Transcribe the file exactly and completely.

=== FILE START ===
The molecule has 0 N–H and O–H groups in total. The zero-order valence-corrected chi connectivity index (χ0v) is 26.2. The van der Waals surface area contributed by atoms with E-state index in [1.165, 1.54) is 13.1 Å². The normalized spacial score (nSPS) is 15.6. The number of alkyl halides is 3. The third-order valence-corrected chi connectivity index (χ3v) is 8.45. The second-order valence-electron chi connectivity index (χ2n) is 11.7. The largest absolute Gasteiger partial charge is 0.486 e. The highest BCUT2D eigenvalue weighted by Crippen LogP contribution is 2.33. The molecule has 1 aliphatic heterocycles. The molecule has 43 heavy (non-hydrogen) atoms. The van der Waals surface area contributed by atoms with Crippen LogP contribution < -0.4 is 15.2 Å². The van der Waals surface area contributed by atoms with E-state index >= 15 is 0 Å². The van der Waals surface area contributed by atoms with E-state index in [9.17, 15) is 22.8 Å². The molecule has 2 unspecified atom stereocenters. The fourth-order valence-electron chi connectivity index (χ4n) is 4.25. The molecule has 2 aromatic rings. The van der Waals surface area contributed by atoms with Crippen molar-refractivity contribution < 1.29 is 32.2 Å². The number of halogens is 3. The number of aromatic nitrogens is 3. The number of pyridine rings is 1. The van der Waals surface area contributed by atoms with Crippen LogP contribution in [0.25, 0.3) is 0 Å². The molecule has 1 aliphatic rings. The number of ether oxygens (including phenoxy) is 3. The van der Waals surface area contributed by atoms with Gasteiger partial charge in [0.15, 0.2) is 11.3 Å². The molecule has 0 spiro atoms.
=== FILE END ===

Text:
The molecule has 0 N–H and O–H groups in total. The zero-order valence-corrected chi connectivity index (χ0v) is 26.2. The van der Waals surface area contributed by atoms with E-state index in [1.165, 1.54) is 13.1 Å². The normalized spacial score (nSPS) is 15.6. The number of alkyl halides is 3. The third-order valence-corrected chi connectivity index (χ3v) is 8.45. The second-order valence-electron chi connectivity index (χ2n) is 11.7. The largest absolute Gasteiger partial charge is 0.486 e. The highest BCUT2D eigenvalue weighted by Crippen LogP contribution is 2.33. The molecule has 1 aliphatic heterocycles. The molecule has 43 heavy (non-hydrogen) atoms. The van der Waals surface area contributed by atoms with Crippen LogP contribution < -0.4 is 15.2 Å². The van der Waals surface area contributed by atoms with E-state index >= 15 is 0 Å². The van der Waals surface area contributed by atoms with E-state index in [9.17, 15) is 22.8 Å². The molecule has 2 unspecified atom stereocenters. The fourth-order valence-electron chi connectivity index (χ4n) is 4.25. The molecule has 2 aromatic rings. The van der Waals surface area contributed by atoms with Crippen molar-refractivity contribution < 1.29 is 32.2 Å². The number of halogens is 3. The number of aromatic nitrogens is 3. The number of pyridine rings is 1. The van der Waals surface area contributed by atoms with Crippen LogP contribution in [0.25, 0.3) is 0 Å². The molecule has 1 aliphatic rings. The number of ether oxygens (including phenoxy) is 3. The van der Waals surface area contributed by atoms with Gasteiger partial charge in [0.15, 0.2) is 11.3 Å². The molecule has 0 spiro atoms.